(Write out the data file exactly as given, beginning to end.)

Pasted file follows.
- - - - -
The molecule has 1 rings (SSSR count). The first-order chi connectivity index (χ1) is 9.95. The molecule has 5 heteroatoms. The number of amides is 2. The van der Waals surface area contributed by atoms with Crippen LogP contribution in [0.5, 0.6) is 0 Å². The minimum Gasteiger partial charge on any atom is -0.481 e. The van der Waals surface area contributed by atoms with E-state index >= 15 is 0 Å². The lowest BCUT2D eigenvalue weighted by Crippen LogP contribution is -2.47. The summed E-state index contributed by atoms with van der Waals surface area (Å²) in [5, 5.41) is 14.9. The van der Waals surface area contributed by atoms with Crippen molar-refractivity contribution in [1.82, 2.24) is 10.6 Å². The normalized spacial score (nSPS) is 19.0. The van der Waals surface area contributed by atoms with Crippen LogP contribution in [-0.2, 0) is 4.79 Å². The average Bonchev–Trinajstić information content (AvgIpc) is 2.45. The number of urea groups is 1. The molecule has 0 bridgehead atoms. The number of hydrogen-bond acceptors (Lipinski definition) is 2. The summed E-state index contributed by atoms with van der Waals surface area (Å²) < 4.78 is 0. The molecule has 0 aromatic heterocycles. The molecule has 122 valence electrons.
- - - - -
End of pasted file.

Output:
The molecule has 1 rings (SSSR count). The first-order chi connectivity index (χ1) is 9.95. The molecule has 5 heteroatoms. The number of amides is 2. The van der Waals surface area contributed by atoms with Crippen LogP contribution in [0.5, 0.6) is 0 Å². The minimum Gasteiger partial charge on any atom is -0.481 e. The van der Waals surface area contributed by atoms with E-state index >= 15 is 0 Å². The lowest BCUT2D eigenvalue weighted by Crippen LogP contribution is -2.47. The summed E-state index contributed by atoms with van der Waals surface area (Å²) in [5, 5.41) is 14.9. The van der Waals surface area contributed by atoms with Crippen molar-refractivity contribution in [1.82, 2.24) is 10.6 Å². The normalized spacial score (nSPS) is 19.0. The van der Waals surface area contributed by atoms with Crippen LogP contribution in [-0.2, 0) is 4.79 Å². The average Bonchev–Trinajstić information content (AvgIpc) is 2.45. The number of urea groups is 1. The molecule has 0 bridgehead atoms. The number of hydrogen-bond acceptors (Lipinski definition) is 2. The summed E-state index contributed by atoms with van der Waals surface area (Å²) < 4.78 is 0. The molecule has 0 aromatic heterocycles. The molecule has 122 valence electrons.